The Environmental Protection Agency announced Thursday that it will let General Electric delay the dredging of the Hudson River — which the agency had ordered GE to undertake several years ago in order to further reduce levels of polychlorinated biphenyls (PCBs). The delay will allow GE to complete work on a “sediment-processing facility” by 2007.
#ad#Environmentalists are characteristically outraged. “We think this is a big mistake,’’ says Rob Moore, executive director of Environmental Advocates of New York. As he characterizes the situation, the EPA is acting as a pawn serving the interests of a foot-dragging, environmentally irresponsible GE.
But exactly who is a pawn of whom here?
Up until PCBs were banned by the government in 1977, GE legally disposed of the chemicals by releasing them into the Hudson during the manufacture and processing of insulation materials. That practice ended, however, when it was banned under pressure from environmental groups. Noting that PCBs had been shown to cause cancer in laboratory rodents, the EPA declared that the chemicals might also pose a cancer risk to people — and so it ordered GE to remove even trace levels of PCBs from the river.
The actual reason behind the EPA’s order remains very murky. A few years back, I called the EPA and asked, “What is the compelling factor that made the EPA order GE to spend an estimated one billion dollars to undertake the removal of PCBs from the river?” The EPA spokesman first told me that they wanted the PCBs removed because “they cause cancer.” She omitted the stipulation “in rats.” When I told her that the National Cancer Institute said that exposure to PCBs in the Hudson did not contribute to human cancer, the EPA spokesperson demurred, saying the EPA was also “concerned about the health of the river.”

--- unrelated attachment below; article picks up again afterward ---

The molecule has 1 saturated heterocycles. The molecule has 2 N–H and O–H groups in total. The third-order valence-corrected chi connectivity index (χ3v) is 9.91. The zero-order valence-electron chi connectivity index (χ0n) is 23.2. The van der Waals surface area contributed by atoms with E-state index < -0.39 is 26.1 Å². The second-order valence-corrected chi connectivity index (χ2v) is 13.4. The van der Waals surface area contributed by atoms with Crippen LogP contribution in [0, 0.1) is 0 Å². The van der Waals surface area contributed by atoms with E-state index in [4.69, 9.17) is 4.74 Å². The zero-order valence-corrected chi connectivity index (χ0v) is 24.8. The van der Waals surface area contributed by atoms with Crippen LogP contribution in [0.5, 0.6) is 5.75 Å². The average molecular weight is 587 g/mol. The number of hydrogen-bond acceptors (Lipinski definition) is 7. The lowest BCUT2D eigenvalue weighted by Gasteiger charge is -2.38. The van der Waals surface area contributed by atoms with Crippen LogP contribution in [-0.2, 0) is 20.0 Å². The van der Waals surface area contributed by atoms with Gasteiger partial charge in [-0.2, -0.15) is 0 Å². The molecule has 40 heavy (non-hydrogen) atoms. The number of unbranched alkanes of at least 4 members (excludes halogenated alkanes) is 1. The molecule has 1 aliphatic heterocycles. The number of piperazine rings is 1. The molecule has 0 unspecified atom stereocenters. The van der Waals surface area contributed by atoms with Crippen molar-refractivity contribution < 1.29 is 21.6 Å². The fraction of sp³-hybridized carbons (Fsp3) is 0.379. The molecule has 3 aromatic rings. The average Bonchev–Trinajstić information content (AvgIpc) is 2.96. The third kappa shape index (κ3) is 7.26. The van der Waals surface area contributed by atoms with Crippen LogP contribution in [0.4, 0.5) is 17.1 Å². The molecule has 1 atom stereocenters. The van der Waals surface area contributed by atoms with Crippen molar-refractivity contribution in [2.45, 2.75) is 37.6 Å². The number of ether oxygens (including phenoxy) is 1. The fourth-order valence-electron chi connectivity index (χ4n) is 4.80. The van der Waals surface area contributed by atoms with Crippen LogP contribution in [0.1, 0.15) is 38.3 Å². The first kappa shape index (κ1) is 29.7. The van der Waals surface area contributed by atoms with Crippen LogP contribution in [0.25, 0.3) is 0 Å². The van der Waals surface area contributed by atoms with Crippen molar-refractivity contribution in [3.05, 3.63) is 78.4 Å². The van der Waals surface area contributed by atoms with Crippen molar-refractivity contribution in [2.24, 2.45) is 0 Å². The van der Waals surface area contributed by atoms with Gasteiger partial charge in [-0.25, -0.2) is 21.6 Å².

It remains unclear exactly what the ideal state of “river health” is supposed to be.
Given that the EPA has been working on the Hudson River Project for more than ten years, taxpayers’ costs have likely run into the hundreds of millions, if not billions, of dollars. GE, as mentioned, will spend nearly a billion dollars to comply with GE’s mandates — and, of course, will have to pass these costs on to consumers in the form of higher prices on products.
What will the average consumer get for these enormous hidden costs in higher taxes and inflated purchase prices? Absolutely nothing. No life will be saved. No illness will be prevented. Why? Because trace levels of PCBs do not pose a threat — of cancer or any other disease — to human health.
The Hudson River “PCB project” is a sham — the perfect example of a government mandate involving extraordinary costs but accomplishing nothing.
Yesterday I passed a huge New York City construction project where a few workers had been injured by the earth-moving machinery in place to construct a new building. It occurred to me that while no one — not one person — ever died or was injured because of trace levels of PCB in the Hudson River, some workers on the PCB removal project, with all its heavy machinery and intense labor, may well die or suffer serious work-related injuries.
Where is the outrage? If you want to tell the EPA what you think of them terrorizing us with phantom threats while posing as a guardian of health, you can contact the EPA Administrator at: Johnson.Stephen@epa.gov.
– Elizabeth Whelan is president of the American Council on Science and Health.